For those who think that proceeds from the accessibility lawsuits they file are not "theirs"-- see what the courts and IRS say:
A surprising number of plaintiffs in ADA/accessibility lawsuits claim that the payments made to settle those lawsuits are not their income, because they are paid to another individual or firm. Despite receiving thousands of dollars from each suit they file, some do not report this income as taxable because they do not want to lose income-related disability benefits, while others seek waivers of court filing fees and service costs, etc. Of course, taxpayers pay more whenever those who are required to report income fail to do so.
Generally, it is our understanding that the financial proceeds of ADA/accessibility lawsuits are reportable to the human plaintiffs who are making the claims, even if some organization is included in the lawsuit or receives the funds; basically, since only a human being is entitled to claim discrimination, it appears that the profitable discrimination claims are immediately vested in them and the income relating to those claims will generally be attributable to them, even if they make complex arrangements for the checks to be paid to someone else.
Many plaintiffs have used a variety of tactics to discourage defendants from reporting the income from these lawsuits as required by law (generally, a 1099 should be issued to both the plaintiff and the attorney representing them, for the full amount of the settlement payment, but always consult qualified tax and legal advisors to make sure).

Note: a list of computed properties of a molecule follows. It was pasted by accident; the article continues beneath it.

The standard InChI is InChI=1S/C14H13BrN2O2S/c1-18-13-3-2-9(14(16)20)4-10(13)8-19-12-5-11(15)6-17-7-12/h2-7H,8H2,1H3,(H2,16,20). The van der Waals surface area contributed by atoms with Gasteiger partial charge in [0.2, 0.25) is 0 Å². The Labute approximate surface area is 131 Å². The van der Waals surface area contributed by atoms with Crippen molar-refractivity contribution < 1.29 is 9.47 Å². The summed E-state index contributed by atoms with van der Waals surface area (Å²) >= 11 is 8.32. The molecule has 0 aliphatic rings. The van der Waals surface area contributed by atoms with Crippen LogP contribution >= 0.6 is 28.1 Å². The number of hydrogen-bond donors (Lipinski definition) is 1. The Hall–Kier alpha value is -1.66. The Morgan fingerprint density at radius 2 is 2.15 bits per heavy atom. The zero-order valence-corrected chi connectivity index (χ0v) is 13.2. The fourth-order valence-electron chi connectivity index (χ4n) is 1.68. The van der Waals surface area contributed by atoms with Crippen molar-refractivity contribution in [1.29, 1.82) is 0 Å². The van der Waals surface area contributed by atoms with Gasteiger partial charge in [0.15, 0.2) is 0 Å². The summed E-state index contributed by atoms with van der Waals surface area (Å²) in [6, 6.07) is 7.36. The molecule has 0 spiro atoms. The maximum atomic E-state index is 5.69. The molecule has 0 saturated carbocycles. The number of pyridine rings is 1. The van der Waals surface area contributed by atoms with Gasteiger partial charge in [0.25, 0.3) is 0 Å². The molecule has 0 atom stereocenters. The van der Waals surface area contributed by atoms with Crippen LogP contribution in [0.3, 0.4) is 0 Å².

Read what the U.S. Supreme Court and the Internal Revenue Service has to say about the tax treatment of financial proceeds of accessibility lawsuits:
If you have been sued in an ADA/accessibility lawsuit, you may have a duty to report the settlement payment to both the plaintiff who sued you and their attorney (on separate IRS Form 1099's), as well as any other parties who have received payments in connection with the lawsuit, such as organizations, experts and other service providers.
Significant penalties apply to those who fail to report payments which are required to be reported. Additionally, because some plaintiffs with disabilities receive income-related government benefits, reporting the payments they have received may influence their willingness to make financial demands in future lawsuits-- remember, they do not have to make claims for money to get access, but if they do, they are required to report the income they receive just like the rest of us. Reporting payments made prior to October 2004 is especially critical because of a change in the tax law.